The Judicial Watch lawsuit on behalf of Attkisson seeks to discover records needed to establish accountability for the disastrous rollout, including the internal decision-making procedures used by top HHS officials. On the day of the Healthcare.gov launch, CMS Administrator, Marilyn Tavenner, responded to questions from the press regarding enrollment numbers by saying, “We have just decided not to release that yet.” The process for making the decision to withhold those numbers is included in Attkisson’s FOIA request and subsequent suit.
Questions about Tavenner’s missing records have increased in recent weeks due to her claims that she had deleted critical emails concerning the Healthcare.gov rollout. In response to a House Oversight Committee subpoena, HHS revealed in a letter to Committee Chairman Darrell Issa last week that a number of Tavenner’s emails related to the rollout of Healthcare.gov were deleted and are “irretrievable.” Accusing the Obama administration of failing to be “forthright,” Issa commented, “[T]he Obama Administration has lost or destroyed emails for more than 20 witnesses, and in each case, the loss wasn’t disclosed to the National Archives or Congress for months or years, in violation of federal law.”
“We are proud to represent Sharyl Attkisson, an independent journalist, who has a demonstrated track-record of refusing to play the Washington media game that ignores or suppresses public corruption stories such as Benghazi and Fast Furious,” said Judicial Watch President Tom Fitton. “As Sharyl Attkisson’s new FOIA lawsuit takes on Obamacare, she highlights how the Obama administration is in yet a new cover-up about how it seriously misled the American people about Healthcare.gov’s failures.”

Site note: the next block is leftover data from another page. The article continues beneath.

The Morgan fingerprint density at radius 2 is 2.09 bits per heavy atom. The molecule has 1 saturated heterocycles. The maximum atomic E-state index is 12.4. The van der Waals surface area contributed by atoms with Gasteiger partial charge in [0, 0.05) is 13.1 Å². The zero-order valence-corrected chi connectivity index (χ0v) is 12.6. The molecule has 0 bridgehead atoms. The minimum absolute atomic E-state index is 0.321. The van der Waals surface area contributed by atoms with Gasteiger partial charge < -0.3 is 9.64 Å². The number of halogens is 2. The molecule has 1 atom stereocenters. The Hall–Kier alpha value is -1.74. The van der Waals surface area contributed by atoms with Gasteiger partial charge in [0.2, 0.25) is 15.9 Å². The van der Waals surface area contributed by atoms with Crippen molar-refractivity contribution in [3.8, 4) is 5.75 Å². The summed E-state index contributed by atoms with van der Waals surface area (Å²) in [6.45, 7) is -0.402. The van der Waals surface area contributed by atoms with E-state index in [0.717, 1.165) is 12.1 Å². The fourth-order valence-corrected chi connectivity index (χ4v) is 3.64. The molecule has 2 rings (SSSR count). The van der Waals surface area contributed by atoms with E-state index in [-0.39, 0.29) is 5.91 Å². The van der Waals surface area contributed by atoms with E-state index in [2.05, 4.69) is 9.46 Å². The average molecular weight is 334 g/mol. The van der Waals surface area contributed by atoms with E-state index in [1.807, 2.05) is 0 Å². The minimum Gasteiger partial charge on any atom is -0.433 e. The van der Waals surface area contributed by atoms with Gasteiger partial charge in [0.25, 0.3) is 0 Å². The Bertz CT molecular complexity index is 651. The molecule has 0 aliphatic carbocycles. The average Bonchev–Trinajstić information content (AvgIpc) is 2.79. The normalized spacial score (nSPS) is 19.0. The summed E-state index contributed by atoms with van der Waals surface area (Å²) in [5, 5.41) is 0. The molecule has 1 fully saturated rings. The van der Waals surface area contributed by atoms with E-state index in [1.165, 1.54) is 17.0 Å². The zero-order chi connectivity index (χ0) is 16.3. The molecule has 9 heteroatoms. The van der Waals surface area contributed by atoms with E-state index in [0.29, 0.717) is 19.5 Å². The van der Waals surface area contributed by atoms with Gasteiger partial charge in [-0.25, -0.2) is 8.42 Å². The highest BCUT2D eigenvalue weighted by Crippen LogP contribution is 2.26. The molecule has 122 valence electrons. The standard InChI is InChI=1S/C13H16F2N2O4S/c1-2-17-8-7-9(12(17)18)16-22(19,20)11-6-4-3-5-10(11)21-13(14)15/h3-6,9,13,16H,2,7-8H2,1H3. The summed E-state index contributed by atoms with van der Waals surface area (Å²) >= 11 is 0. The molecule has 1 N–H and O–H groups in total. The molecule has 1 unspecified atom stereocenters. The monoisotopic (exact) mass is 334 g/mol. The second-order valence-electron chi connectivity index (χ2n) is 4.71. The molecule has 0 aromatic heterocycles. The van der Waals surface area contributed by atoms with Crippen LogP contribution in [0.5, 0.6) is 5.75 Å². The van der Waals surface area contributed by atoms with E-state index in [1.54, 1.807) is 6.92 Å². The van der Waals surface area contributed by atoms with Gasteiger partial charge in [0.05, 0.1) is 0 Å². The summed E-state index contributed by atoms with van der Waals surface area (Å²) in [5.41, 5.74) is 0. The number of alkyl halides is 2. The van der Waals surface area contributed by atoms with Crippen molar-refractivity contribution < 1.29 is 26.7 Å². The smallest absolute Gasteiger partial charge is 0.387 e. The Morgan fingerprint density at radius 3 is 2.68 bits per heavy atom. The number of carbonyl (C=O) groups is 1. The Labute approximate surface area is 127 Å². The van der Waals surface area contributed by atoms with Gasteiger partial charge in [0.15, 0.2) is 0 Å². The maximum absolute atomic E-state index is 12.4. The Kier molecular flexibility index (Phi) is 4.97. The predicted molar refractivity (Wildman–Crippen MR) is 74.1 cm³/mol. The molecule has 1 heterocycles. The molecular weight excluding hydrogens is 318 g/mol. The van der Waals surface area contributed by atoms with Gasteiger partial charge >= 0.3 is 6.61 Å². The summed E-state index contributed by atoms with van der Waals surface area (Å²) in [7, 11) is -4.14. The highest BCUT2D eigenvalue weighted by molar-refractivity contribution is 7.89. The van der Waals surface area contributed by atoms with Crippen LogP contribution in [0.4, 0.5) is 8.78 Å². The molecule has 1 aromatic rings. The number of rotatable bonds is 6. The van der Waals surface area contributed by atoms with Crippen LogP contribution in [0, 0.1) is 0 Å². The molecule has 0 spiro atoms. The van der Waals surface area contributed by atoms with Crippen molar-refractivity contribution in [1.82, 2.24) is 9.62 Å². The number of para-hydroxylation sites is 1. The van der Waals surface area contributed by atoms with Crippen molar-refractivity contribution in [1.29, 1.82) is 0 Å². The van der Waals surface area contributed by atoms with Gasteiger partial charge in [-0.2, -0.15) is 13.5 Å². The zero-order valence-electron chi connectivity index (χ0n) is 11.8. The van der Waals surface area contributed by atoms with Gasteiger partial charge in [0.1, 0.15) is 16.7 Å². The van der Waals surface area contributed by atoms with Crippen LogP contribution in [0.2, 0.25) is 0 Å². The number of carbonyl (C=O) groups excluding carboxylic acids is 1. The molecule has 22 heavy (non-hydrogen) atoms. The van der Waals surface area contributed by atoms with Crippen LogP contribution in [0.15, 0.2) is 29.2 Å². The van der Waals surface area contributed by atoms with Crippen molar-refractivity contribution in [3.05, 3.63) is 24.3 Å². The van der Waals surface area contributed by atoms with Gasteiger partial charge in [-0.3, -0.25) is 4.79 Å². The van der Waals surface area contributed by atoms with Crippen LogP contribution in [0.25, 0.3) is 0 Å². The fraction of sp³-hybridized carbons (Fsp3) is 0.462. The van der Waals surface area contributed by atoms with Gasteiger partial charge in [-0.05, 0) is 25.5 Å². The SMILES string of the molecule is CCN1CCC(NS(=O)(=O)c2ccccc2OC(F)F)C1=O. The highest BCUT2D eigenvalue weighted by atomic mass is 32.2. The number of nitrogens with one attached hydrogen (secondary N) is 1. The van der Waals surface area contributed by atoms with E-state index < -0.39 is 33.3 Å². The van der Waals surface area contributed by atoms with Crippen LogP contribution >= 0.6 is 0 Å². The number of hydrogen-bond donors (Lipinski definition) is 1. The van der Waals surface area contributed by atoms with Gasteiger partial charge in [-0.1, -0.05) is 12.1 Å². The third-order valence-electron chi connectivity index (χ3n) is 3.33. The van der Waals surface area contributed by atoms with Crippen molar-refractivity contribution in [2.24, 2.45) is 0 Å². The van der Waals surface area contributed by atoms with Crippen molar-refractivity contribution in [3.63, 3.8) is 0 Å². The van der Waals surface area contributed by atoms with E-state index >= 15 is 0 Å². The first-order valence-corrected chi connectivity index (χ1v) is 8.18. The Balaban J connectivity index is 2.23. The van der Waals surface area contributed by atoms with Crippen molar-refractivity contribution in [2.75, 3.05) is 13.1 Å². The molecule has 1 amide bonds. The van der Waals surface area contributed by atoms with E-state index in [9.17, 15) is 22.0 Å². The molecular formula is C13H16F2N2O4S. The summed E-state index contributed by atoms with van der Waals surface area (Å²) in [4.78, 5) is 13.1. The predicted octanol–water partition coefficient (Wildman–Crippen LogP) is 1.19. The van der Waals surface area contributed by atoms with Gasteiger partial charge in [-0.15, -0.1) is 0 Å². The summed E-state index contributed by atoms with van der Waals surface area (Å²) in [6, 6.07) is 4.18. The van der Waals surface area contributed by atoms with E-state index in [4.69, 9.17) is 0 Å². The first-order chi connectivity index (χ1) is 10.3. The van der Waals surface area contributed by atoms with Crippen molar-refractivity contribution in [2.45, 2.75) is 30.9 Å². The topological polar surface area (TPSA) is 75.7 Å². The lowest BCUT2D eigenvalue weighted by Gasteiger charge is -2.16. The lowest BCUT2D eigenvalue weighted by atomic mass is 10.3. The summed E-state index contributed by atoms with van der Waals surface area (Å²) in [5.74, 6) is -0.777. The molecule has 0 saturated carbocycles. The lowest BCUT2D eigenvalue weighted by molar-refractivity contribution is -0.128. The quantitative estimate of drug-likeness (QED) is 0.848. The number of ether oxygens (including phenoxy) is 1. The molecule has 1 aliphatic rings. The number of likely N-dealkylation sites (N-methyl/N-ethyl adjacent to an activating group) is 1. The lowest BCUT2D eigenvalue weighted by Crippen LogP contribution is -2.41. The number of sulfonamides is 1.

“For years, I’ve watched Judicial Watch’s dogged tenacity produce success in using FOIA lawsuits to obtain documents from a secretive government, whether under President George W. Bush or President Barack Obama, that often had utter contempt for me on other investigative journalists,” added Ms. Attkisson. Journalists and Americans interested in the truth about Washington under any administration can look to Judicial Watch and its work.”
In May, Judicial Watch released a 106-page document obtained from HHS, revealing that on its first full day of operation, Obamacare’s Healthcare.gov received only one enrollment. The document, obtained in response to a November 25, 2013, FOIA lawsuit against HHS, also revealed that on the second day of Healthcare.gov operation, 48% of registrations failed (Judicial Watch v. U.S. Department of Health and Human Services (No. 1:13-cv-01855)).